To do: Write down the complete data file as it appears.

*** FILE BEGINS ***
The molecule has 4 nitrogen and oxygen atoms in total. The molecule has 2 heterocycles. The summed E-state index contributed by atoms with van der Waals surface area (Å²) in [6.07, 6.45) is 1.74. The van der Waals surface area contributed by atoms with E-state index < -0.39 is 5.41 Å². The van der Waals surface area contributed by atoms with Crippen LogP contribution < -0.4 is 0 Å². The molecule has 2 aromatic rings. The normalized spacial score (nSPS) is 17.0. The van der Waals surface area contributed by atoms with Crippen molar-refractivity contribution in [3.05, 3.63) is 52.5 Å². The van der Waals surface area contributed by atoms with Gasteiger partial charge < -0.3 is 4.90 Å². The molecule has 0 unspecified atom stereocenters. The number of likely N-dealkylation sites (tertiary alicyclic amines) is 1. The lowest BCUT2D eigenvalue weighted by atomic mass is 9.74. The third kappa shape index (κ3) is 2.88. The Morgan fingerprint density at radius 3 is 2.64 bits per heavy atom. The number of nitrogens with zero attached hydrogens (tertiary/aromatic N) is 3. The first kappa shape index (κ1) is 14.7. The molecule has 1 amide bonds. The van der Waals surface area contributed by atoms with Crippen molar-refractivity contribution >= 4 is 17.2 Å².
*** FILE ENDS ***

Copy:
The molecule has 4 nitrogen and oxygen atoms in total. The molecule has 2 heterocycles. The summed E-state index contributed by atoms with van der Waals surface area (Å²) in [6.07, 6.45) is 1.74. The van der Waals surface area contributed by atoms with E-state index < -0.39 is 5.41 Å². The van der Waals surface area contributed by atoms with Crippen LogP contribution < -0.4 is 0 Å². The molecule has 2 aromatic rings. The normalized spacial score (nSPS) is 17.0. The van der Waals surface area contributed by atoms with Crippen molar-refractivity contribution in [3.05, 3.63) is 52.5 Å². The van der Waals surface area contributed by atoms with Gasteiger partial charge < -0.3 is 4.90 Å². The molecule has 0 unspecified atom stereocenters. The number of likely N-dealkylation sites (tertiary alicyclic amines) is 1. The lowest BCUT2D eigenvalue weighted by atomic mass is 9.74. The third kappa shape index (κ3) is 2.88. The Morgan fingerprint density at radius 3 is 2.64 bits per heavy atom. The number of nitrogens with zero attached hydrogens (tertiary/aromatic N) is 3. The first kappa shape index (κ1) is 14.7. The molecule has 1 amide bonds. The van der Waals surface area contributed by atoms with Crippen molar-refractivity contribution >= 4 is 17.2 Å².